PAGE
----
u-19 Cricket World Cup On The Go

Get all the tournament action on your phone and tablet

Close
powered by

08 February 201617:01

Holder leads clinical West Indies U19 to semi-final

Masood ton goes in vain as Pakistan U19 slumps to five-wicket defeat

Holder leads clinical West Indies U19 to semi-final - Cricket News
Chemar Holder joined the team two nights before West Indies’ ICC Under-19 World Cup 2016 quarter-final clash against Pakistan at the Shaheb Osman Ali Stadium on Monday (February 8), as replacement for the injured Obed McCoy, and was straightaway drafted into the playing XI in place of Odean Smith.

Only a few weeks back, the Barbados-born 17-year-old paceman had bundled Windward Islands out for 66 to help Combined Campuses and Colleges successfully defend 156 in a List A game. Holder lived up to his billing with a quality spell that set the tone for West Indies’ convincing five-wicket win, despite Umair Masood playing the best knock of the tournament.

Holder and Alzarri Joseph reduced Pakistan to 21 for 3 in 8.4 overs before Masood’s counter-attacking 113 from No. 6 took it to 227 for 6. The total, however, was too less on a track that became better to bat on in the later half, as West Indies rode on half-centuries from Tevin Imlach and Shimon Hetmyer, the captain, to finish the game in 40 overs and book its semi-final date against Bangladesh in Mirpur on February 11.

The game started with Joseph and Holder using their height to generate serious pace and bounce, keeping the batsmen in a defensive mode. Having mixed up his lengths intelligently, Holder bowled a short delivery on off-stump that hurried on to Zeeshan Malik, the stand-in captain, who failed to execute a pull shot and was caught at square-leg.

Promoted to No. 3 to see off the first few overs on a misty morning that needed the floodlights to be used, Shadab Khan had no answer to a back-of- length delivery and edged to slip to give Holder his second wicket.



Joseph, who touched the 145 kmph-mark, then trapped Mohammad Umar in front with a sharp yorker.

Shamar Springer and Keemo Paul reaped a wicket each on the back of the softening done by the opening bowlers, who conceded just one boundary in the first ten overs, as Pakistan was reduced to 57 for 5 in 21 overs.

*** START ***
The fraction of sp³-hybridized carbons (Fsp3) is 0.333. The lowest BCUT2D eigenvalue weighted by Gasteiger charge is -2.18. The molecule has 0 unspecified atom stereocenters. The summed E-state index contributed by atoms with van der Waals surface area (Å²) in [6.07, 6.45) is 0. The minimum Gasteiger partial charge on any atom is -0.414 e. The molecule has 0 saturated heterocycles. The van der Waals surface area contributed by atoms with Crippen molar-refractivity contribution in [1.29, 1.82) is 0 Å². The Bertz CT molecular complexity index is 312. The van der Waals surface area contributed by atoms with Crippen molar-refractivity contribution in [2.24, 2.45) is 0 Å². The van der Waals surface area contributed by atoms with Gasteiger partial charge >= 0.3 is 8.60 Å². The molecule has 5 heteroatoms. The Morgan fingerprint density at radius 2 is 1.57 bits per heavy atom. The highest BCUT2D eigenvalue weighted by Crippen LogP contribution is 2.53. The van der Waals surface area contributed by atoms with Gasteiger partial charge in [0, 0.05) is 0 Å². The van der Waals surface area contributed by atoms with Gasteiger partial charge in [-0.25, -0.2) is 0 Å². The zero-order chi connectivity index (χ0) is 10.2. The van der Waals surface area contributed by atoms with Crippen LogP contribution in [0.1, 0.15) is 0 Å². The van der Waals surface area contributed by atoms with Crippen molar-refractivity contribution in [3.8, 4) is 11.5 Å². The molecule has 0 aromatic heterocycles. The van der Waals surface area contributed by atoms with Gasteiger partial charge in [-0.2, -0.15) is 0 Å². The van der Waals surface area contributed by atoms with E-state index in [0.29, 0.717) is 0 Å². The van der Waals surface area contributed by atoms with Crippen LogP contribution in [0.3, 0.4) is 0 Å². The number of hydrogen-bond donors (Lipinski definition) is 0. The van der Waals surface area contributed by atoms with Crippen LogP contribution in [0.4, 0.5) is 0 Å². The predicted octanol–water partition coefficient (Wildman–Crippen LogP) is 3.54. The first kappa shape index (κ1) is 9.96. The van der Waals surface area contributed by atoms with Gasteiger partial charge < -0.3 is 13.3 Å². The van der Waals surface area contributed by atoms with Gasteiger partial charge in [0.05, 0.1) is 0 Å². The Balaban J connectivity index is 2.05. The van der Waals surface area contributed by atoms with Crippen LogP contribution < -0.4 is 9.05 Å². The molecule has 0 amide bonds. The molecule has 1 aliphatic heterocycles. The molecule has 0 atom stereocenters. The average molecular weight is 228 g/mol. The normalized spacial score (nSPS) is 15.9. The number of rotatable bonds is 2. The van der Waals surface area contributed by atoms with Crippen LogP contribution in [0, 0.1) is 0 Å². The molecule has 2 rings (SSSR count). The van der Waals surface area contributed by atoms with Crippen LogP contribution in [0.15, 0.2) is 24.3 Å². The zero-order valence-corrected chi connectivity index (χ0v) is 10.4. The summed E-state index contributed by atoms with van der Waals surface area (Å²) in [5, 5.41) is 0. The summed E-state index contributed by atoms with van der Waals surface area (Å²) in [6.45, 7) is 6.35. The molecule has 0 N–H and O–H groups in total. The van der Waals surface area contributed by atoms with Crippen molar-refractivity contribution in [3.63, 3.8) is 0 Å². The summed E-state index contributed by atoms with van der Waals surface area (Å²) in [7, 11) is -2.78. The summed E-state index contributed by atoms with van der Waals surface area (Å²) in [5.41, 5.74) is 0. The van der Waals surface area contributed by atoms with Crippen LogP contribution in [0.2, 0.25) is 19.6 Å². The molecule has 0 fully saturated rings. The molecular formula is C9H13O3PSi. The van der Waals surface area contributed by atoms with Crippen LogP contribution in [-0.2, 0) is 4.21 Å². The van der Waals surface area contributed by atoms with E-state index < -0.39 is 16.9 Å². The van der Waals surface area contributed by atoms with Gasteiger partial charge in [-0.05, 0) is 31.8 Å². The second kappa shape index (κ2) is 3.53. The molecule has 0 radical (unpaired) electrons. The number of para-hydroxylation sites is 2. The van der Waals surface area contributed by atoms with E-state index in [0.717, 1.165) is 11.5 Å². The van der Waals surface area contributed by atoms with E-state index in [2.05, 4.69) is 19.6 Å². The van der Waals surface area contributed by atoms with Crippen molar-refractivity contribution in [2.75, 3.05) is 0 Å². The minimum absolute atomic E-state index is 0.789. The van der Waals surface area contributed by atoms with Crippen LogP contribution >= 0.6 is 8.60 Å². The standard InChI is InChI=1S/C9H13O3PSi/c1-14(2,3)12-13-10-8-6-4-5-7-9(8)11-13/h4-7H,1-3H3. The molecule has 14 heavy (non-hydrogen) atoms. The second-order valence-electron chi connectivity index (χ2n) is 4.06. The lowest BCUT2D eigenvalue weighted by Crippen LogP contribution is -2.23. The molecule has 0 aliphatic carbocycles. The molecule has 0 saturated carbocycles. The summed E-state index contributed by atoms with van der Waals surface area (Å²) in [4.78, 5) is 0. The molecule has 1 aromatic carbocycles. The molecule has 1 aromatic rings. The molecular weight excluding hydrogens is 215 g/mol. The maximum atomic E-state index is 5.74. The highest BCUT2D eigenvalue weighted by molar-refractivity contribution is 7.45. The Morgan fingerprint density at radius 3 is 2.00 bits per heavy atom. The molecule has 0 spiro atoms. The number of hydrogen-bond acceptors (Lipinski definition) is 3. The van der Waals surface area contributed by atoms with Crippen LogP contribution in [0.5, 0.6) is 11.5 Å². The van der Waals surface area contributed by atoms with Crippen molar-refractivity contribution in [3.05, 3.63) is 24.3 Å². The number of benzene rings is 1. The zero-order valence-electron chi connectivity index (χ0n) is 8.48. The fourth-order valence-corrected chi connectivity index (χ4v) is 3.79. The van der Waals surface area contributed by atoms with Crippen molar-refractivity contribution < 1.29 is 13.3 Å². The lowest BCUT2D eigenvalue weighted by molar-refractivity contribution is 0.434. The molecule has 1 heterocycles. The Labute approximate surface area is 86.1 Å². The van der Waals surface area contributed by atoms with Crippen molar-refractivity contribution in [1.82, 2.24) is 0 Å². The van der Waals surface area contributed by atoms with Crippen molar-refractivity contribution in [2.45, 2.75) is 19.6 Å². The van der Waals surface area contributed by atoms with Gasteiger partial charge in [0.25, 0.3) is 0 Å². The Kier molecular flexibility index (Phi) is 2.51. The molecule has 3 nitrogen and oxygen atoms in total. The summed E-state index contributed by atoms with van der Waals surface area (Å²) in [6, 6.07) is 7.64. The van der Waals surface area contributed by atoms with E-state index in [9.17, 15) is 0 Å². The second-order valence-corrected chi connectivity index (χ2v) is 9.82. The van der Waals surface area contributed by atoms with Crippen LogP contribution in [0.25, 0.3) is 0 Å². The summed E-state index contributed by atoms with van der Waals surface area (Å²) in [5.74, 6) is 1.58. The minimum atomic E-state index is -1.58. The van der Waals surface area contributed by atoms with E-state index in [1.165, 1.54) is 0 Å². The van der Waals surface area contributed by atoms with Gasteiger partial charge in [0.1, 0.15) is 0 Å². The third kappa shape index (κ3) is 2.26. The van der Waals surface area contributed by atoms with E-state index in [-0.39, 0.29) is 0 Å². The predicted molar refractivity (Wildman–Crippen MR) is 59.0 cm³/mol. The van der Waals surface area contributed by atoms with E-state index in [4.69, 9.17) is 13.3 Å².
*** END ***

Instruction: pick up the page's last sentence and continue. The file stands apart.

As has been the case throughout the tournament, the fielding team failed to sustain the pressure. Even though Hetmyer kept seven fielders inside the 30-yard circle at times, Masood’s 114-ball effort and his sixth-wicket stand of 164 runs with Salman Fayyaz left West Indies short on options and brought cheer back among the Pakistani fans in the stands.

Barring a half-century against Nepal in a warm-up game, Masood had been out of form for more than five months. With the team in dire need of a hero, he initially focussed on crease occupation, making only 11 off his first 30 balls.

Solid with his footwork against both seamers and spinners, Masood showed the first signs of having got a measure of the situation when he hit three consecutive fours across the 25th and 26th overs. Having reached his half-century off 76 balls, Masood scored his next 50 runs in just 30 balls.



What separates Masood’s ton from the other nine centuries in the tournament is the quality of attack it came against.

Masood scored just seven runs off 14 balls against Holder and Joseph, but to have played them out and targeted the rest was quite mature. He was particularly severe on Springer and Paul, whom he hit for 61 runs in 45 balls.

Masood, however, alone could not have helped Pakistan make 141 runs in the last 20 overs. If he was at his calculative best, Fayyaz, who remained unbeaten on a 79-ball 58, was a brave soldier, unwilling to give in to the opposition’s designs.

The opinion at the break was that the Pakistani spinners would strangle the West Indian batsmen. Probably aware of the ploy, Gidron Pope and Imlach came out all guns blazing, as West Indies put on an opening partnership of 45 runs in 6.2 runs.

Pope perished against the run of play in the second over of spin in the innings, but his two fours and two sixes in 18 balls had given West Indies a solid foundation.

Hetmyer’s 42-ball 52 was the most pleasing part of West Indies’ chase. He showed positive intent with his footwork against the spinners and never allowed any bowler to settle, forcing Pakistan to make many changes.

Hetmyer’s 77-run stand with Imlach ended when was deceived by Shadab’s flight to be stumped in the 20th over. Two smart run outs by Shadab reduced West Indies to 147 for 4, but the batsmen kept playing their shots as Pakistan bowled a lot of short deliveries on a pitch that was no longer as favourable to the bowlers as it had been to Joseph and Holder early in the morning.

To view the scorecard, please click here